Nearly everyone who lives on the Colorado Plateau is familiar with the extensive pinyon-juniper woodlands. The stunted trees look tough and unbreakable, but the PJ community is fragile and slow to recover when disturbed.
According to scientists with the Colorado Natural Heritage Program, the pinyon-juniper woodlands support many rare and unique species—pinyon mice, California condors, and sentry milkvetch, for example.
The state’s Natural Heritage Program and the Nature Conservancy have assessed the condition of all of Colorado's wildlife and natural environments, ranking them by three criteria: biodiversity, level of threat, and protection status.
These three measures were combined into an overall score, indicating where development or industry would be most, or least, harmful to habitats and the species that depend on them.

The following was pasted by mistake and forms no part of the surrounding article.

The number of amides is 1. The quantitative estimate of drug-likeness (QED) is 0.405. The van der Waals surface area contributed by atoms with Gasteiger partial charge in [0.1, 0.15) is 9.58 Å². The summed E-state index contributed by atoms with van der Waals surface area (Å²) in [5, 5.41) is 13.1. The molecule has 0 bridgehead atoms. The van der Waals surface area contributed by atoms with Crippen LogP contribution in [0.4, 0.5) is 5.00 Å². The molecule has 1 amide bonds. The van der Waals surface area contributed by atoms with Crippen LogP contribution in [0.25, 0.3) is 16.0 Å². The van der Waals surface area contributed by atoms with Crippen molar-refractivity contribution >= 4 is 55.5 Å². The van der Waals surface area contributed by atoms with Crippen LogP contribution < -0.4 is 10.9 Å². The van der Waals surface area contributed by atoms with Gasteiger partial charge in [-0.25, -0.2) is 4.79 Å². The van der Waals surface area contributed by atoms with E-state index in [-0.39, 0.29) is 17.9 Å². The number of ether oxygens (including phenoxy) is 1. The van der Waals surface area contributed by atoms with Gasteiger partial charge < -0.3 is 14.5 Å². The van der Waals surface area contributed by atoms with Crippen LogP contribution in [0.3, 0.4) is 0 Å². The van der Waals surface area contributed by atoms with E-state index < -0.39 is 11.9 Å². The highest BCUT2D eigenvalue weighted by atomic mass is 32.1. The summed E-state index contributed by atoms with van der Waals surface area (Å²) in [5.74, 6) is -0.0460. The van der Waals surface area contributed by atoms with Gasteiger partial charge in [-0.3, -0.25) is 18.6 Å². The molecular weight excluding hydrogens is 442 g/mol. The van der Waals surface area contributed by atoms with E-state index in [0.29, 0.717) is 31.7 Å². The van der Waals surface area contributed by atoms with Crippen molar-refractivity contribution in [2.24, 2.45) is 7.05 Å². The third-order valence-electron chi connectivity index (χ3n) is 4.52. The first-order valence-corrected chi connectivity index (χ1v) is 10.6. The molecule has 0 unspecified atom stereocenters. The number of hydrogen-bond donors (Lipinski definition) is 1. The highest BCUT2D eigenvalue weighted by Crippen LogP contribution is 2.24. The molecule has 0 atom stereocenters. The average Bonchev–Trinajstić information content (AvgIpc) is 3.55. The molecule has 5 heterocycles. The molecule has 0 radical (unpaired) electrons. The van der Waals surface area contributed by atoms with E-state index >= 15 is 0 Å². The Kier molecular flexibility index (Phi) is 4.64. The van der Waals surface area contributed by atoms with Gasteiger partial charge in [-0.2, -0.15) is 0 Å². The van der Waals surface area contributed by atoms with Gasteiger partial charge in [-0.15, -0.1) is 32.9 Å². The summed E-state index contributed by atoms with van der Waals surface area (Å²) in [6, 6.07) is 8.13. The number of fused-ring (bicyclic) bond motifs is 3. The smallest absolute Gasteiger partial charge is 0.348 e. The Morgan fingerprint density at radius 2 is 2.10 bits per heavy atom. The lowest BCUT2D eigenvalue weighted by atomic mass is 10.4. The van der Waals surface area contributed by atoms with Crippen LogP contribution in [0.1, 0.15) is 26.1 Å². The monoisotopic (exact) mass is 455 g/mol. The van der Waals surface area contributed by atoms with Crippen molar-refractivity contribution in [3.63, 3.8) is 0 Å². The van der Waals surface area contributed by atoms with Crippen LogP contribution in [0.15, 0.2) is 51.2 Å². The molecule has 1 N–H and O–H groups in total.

The results are summarized in The State of Colorado's Biodiversity report. It says 96 percent of Colorado’s native plants are not threatened with extinction, 521 plant species are of conservation concern, and 120 plants are rare and included in the State Wildlife Action Plan. Colorado's fish and amphibians are proportionately the most threatened organisms.
Natural heritage programs exist in states throughout the West, and across the U.S., Canada, and Latin America. Data from heritage programs contributes to one massive database managed by NatureServe, a global conservation science organization. Being able to share such data across political boundaries is key to protecting the Plateau’s rich natural heritage.